Toscanini’s letters show, to the contrary, that while he may not have been “intellectual” in the narrowly German sense, he was nonetheless an artist of high intelligence and considerable cultural awareness. While one may disagree with his unfavorable appraisal of, say, the music of Mahler, it cannot be dismissed as the mere whim of a boor.4 In addition, The Letters of Arturo Toscanini reminds us that the inspired interpreter who made such thrilling recordings of the music of Beethoven and Wagner was also a man of flesh and blood. To put it another way, Toscanini’s passionate art was a direct reflection of his passionate personality, which has heretofore seemed somewhat opaque, even in the pages of Sachs’s excellent biography or the wonderfully vivid memoirs collected in B.H. Haggin’s The Toscanini Musicians Knew (1967).
Here, for example, is Toscanini writing to his mistress in 1937 about the slow movement of Beethoven’s Ninth Symphony:
The Adagio! Elysian Fields, Paradise—I feel what is inexpressible. It lifts me off the earth, removes me from the field of gravity, makes me weightless; one becomes all soul. One ought to conduct it on one’s knees. . . . Do you know that at the modulation to E-flat I always conduct with my eyes closed? I see extremely bright lights far, far away; I see shadows moving around, penetrated by rays that make them even move disembodied; I see flowers of the most charming shapes and colors. And the very music I’m conducting seems to descend from up there—I don’t know where!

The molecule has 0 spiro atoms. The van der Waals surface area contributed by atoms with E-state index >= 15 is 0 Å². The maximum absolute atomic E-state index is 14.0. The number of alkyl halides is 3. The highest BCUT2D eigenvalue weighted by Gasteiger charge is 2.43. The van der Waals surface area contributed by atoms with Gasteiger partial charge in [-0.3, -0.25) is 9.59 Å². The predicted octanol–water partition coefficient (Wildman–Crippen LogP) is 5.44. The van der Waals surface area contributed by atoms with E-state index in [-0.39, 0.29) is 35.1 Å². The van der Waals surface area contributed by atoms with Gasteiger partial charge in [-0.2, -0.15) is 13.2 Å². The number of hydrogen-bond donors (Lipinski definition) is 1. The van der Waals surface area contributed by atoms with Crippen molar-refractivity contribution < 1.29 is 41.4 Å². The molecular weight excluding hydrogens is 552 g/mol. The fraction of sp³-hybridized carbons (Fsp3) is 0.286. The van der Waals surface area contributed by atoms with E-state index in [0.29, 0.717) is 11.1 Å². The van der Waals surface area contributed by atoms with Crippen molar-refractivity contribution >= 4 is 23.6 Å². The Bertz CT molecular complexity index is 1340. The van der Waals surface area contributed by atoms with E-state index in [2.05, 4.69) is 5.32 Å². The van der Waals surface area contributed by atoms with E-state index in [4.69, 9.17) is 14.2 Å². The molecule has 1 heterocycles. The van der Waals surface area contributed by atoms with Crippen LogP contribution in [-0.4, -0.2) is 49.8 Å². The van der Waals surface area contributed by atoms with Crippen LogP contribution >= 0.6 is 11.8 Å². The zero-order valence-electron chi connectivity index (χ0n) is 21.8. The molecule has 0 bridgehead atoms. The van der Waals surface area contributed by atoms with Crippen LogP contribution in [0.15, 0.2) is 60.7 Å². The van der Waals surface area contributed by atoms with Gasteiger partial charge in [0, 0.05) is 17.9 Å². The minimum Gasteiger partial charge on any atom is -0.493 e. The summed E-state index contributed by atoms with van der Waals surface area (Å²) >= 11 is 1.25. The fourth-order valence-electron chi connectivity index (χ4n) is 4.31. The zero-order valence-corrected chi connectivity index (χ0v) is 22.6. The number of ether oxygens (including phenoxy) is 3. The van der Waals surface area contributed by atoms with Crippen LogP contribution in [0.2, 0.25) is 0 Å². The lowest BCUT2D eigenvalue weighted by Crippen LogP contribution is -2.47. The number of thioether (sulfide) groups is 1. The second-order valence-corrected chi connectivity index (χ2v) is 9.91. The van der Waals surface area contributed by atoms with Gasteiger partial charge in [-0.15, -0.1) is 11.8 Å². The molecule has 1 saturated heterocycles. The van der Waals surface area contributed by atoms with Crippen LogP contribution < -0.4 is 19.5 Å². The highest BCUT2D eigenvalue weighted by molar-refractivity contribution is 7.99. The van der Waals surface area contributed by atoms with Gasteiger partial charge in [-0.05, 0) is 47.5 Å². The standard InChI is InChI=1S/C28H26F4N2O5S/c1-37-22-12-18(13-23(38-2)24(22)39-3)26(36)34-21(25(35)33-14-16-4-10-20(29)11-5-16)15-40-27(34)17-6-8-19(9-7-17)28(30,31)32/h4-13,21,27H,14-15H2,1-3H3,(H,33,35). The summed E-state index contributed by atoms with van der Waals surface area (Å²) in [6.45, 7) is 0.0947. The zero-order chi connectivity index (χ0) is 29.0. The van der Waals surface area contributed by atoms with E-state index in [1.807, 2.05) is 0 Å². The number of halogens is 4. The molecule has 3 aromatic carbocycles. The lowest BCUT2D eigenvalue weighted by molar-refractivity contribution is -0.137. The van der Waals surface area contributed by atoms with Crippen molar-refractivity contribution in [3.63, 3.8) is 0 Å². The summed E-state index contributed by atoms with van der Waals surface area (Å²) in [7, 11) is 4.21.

One would not want to be without this wonderful passage, or another from a 1939 letter in which Toscanini compares himself with Verdi: “Always marvelously honest, in art as in life, Giuseppe Verdi. Something of his character, not of his genius, lives in me.” Reading these words, one recalls Isaiah Berlin’s description of Verdi as “a craftsman of genius with the simple strong moral ideas of his time and place—no tragic self-torment. He was a marvelous composer, a divine genius who created in a natural way as Homer and Shakespeare and perhaps Goethe did.”
Toscanini would never have said such things of himself: he drew a bright line between the genius of the creative artist and the lesser gifts of the interpreter. But he rightly sensed that he shared with Verdi the same sort of divine simplicity, and the best of his recordings leave no doubt of it. It is not necessary to dismiss the different approaches of other conductors in order to feel, while listening to him, that Arturo Toscanini really was, as Pierre Monteux averred, the greatest of all.